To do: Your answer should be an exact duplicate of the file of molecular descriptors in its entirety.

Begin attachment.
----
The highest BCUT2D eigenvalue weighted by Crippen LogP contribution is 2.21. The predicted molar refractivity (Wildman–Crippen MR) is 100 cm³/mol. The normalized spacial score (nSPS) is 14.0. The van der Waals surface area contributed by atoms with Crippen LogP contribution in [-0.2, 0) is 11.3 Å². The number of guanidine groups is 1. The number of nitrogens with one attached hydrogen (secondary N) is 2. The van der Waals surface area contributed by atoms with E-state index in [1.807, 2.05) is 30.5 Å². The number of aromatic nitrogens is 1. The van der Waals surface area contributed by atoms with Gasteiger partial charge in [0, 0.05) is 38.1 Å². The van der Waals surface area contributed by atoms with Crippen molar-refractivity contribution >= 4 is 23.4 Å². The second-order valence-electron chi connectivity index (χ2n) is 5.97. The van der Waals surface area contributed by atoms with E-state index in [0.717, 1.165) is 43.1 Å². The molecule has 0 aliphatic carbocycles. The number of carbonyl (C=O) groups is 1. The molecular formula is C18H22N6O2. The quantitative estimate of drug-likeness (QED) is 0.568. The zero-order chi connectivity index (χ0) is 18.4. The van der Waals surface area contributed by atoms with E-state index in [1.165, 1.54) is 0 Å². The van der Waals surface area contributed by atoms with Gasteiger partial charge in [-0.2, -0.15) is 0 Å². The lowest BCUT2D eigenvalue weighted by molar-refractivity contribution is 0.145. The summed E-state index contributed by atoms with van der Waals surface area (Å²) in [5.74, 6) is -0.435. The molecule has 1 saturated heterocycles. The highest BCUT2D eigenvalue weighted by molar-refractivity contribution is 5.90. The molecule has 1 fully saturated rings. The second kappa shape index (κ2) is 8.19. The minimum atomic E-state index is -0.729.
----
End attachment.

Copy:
The highest BCUT2D eigenvalue weighted by Crippen LogP contribution is 2.21. The predicted molar refractivity (Wildman–Crippen MR) is 100 cm³/mol. The normalized spacial score (nSPS) is 14.0. The van der Waals surface area contributed by atoms with Crippen LogP contribution in [-0.2, 0) is 11.3 Å². The number of guanidine groups is 1. The number of nitrogens with one attached hydrogen (secondary N) is 2. The van der Waals surface area contributed by atoms with E-state index in [1.807, 2.05) is 30.5 Å². The number of aromatic nitrogens is 1. The van der Waals surface area contributed by atoms with Gasteiger partial charge in [0, 0.05) is 38.1 Å². The van der Waals surface area contributed by atoms with Crippen molar-refractivity contribution >= 4 is 23.4 Å². The second-order valence-electron chi connectivity index (χ2n) is 5.97. The van der Waals surface area contributed by atoms with E-state index in [0.717, 1.165) is 43.1 Å². The molecule has 0 aliphatic carbocycles. The number of carbonyl (C=O) groups is 1. The molecular formula is C18H22N6O2. The quantitative estimate of drug-likeness (QED) is 0.568. The zero-order chi connectivity index (χ0) is 18.4. The van der Waals surface area contributed by atoms with E-state index in [1.165, 1.54) is 0 Å². The van der Waals surface area contributed by atoms with Gasteiger partial charge in [-0.2, -0.15) is 0 Å². The lowest BCUT2D eigenvalue weighted by molar-refractivity contribution is 0.145. The summed E-state index contributed by atoms with van der Waals surface area (Å²) in [5.74, 6) is -0.435. The molecule has 1 saturated heterocycles. The highest BCUT2D eigenvalue weighted by molar-refractivity contribution is 5.90. The molecule has 1 fully saturated rings. The second kappa shape index (κ2) is 8.19. The minimum atomic E-state index is -0.729.